When I wanted to buy the long-awaited Guns N' Roses CD a few days ago, I had two convenient choices: the Best Buy in Braintree and the Best Buy in Dorchester. That's not much of a choice.
When I wanted to buy the long-awaited Guns N' Roses CD a few days ago, I had two convenient choices: the Best Buy in Braintree and the Best Buy in Dorchester.
That's not much of a choice. To make matters worse, if I was interested in purchasing the new AC/DC album on the same day, I would have had to go to a Wal-Mart. And to get the new greatest hits disc from Christina Aguilera, I would need to stop at a Target.
The troubling trend of exclusive distribution deals between performing artists and big-box chains seems to have reached a new peak in the past month, with these three releases only available in the U.S. in certain locations.
Music-focused retailers often rely on blockbuster releases to help drive traffic into their stores. But with the big-box execs stealing some of their thunder, they face a new hurdle to generate sales at a time when many young music fans are simply getting their new tunes from the Internet.
While some independent shops bypass these exclusivity deals by buying CDs in overseas markets or directly from the participating big box store, the arrangements still leave the bulk of retail outlets out in the cold.
You can put some of the blame on groups such as the Eagles. The country-rock band released its first studio album of new material in 28 years in 2007 - and only made it available in Wal-Mart stores. The CD, “Long Road Out of Eden,” was an unqualified success: It sold more than 3 million copies in the U.S. alone, a significant milestone in this Internet age.
AC/DC saw a similarly electric charge in the sales of “Black Ice” during the past few weeks in Wal-Mart, although Aguilera hasn't had as beautiful of a performance in Target. The GN'R album “Chinese Democracy” arrived in U.S. Best Buy stores last Sunday after more than a decade of studio work, but it's hard to gauge that CD's initial sales because this week's figures weren't available as of Friday.
These arrangements can be traced, in some way, to music industry bigwig Irving Azoff, who sold his talent management firm Front Line Management in October to Ticketmaster and became CEO of the combined company. Azoff is a big believer in bypassing the record labels, which normally handle distribution duties. He recently told The New York Times that the traditional labels can no longer match the kind of marketing push that a retailer like Wal-Mart can make for his artists.
But the bigger concern for consumers is the fact that Azoff's strategy also bypasses smaller, independent retailers - shortchanging local merchants such as Newbury Comics.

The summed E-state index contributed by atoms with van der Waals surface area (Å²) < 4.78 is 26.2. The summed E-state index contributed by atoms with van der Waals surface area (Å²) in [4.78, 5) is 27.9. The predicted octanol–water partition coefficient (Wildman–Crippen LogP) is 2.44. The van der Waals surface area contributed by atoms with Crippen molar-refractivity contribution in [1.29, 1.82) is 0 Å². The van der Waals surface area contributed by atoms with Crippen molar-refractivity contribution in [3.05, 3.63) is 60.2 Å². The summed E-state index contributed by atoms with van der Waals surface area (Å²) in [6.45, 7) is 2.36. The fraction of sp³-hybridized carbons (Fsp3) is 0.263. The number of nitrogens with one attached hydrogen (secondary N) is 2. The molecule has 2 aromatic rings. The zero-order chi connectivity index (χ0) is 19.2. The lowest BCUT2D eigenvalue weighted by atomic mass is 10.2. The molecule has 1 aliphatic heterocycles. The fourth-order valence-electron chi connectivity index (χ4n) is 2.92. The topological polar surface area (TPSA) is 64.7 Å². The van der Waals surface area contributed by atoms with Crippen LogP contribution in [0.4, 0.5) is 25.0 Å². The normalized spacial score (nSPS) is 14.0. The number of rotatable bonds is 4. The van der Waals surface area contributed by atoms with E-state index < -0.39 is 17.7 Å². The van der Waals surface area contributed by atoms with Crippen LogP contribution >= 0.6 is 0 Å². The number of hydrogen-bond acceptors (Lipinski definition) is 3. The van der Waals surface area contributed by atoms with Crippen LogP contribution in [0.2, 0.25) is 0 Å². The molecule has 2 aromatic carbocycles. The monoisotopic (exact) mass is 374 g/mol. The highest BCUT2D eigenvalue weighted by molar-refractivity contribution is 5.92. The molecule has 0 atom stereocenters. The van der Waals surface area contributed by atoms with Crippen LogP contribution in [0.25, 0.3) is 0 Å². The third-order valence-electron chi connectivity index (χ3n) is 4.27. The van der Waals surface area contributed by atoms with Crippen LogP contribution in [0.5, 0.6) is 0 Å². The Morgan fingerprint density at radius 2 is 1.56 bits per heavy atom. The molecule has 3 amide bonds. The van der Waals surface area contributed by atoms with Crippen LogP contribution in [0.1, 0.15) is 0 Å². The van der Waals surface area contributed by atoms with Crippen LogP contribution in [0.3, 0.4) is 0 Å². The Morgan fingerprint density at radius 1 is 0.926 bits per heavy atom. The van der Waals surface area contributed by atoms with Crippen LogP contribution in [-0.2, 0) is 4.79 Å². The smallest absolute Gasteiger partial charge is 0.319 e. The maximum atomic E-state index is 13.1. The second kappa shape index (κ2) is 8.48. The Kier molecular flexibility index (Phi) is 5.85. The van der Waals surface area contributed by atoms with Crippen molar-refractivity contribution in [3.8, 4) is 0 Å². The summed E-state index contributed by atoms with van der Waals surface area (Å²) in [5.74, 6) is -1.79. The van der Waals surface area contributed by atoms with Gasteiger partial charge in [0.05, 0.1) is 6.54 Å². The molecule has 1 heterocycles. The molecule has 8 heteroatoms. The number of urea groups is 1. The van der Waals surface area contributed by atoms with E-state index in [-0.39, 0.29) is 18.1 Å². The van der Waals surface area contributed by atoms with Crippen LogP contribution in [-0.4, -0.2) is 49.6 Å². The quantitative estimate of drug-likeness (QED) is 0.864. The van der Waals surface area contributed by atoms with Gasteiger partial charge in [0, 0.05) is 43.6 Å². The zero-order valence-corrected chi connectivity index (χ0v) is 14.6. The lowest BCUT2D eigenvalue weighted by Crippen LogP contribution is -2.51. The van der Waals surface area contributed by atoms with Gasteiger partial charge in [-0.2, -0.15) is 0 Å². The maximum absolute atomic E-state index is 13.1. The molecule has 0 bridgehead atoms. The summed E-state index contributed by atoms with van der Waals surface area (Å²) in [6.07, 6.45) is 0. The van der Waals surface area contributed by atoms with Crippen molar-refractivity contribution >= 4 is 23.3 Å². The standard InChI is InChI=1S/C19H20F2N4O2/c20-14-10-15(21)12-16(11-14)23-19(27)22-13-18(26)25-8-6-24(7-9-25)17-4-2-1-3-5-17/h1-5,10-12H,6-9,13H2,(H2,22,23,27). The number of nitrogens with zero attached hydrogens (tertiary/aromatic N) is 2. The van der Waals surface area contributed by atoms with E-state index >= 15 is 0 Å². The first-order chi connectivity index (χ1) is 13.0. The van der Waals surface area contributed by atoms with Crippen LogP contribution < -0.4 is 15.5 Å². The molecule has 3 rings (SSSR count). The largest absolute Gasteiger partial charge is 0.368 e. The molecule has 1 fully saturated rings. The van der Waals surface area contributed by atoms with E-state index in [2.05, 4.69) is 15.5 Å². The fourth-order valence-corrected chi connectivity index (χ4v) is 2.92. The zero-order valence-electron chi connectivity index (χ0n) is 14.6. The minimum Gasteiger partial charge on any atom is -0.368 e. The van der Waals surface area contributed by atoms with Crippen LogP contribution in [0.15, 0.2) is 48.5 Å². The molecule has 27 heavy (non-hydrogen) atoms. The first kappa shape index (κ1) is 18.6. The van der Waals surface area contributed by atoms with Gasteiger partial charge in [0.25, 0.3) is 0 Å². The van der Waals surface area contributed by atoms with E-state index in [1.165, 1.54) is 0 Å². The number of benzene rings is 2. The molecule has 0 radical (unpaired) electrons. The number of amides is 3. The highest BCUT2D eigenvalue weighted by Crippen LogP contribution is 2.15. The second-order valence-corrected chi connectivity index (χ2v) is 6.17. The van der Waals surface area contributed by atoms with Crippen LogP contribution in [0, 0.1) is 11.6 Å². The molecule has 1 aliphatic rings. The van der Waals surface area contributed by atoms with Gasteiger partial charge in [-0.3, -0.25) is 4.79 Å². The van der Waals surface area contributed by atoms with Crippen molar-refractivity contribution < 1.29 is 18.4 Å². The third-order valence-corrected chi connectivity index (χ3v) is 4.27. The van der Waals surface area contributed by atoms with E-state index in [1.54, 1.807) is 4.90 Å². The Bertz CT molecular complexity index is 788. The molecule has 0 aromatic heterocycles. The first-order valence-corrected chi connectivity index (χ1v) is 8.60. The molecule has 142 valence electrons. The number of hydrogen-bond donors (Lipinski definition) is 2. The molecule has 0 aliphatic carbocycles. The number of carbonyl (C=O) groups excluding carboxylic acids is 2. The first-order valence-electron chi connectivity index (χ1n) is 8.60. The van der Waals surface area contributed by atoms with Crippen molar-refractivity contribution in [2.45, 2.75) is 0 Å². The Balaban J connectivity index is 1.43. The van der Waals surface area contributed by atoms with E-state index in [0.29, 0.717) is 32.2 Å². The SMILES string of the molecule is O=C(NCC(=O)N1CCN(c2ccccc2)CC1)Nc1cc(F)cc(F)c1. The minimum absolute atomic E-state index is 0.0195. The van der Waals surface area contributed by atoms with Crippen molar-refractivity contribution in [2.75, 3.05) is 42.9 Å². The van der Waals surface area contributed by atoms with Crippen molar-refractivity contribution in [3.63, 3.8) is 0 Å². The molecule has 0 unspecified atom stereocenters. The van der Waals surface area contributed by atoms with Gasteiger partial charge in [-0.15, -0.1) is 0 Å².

The Boston-based chain has always been diversified beyond just selling music (it did start out as a comic shop, after all), and CD revenues now make up less than half of the company's total annual sales.
However, Newbury Comics is still known for its music sales and is working hard to compete with its bigger rivals. Carl Mello, director of purchasing at Newbury Comics, says it has seen brisk sales of its recently released picture discs featuring songs by the Ramones and The Clash. Both releases are exclusive to Newbury Comics, although the main songs on each vinyl single are well-known hits that are available elsewhere.
Vinyl records, in general, have been a boon for Newbury Comics and a way of differentiating itself from the big box stores, which don't offer large record selections. Mello says Newbury Comics doubled its vinyl record sales in 2008 compared with 2007. Many buyers are baby boomers who like the sound and feel of vinyl. But Mello says records have also caught on among college kids who enjoy a certain amount of prestige from being the only one in the dorm with a turntable.
With Azoff's newfound clout as the head of Ticketmaster, it's a pretty good bet that we'll see more exclusivity deals appear in the next year. He previously hinted in The New York Times that Fleetwood Mac could be the latest group to sell a landslide of CDs specifically in the aisles at Wal-Mart.
Sure, these arrangements can be good for the artist, the manager and, of course, the big-box chain that gets them. But such monopolistic control over new music releases is anything but good for the consumer.
Jon Chesto is the business editor of The Patriot Ledger. He may be reached at firstname.lastname@example.org.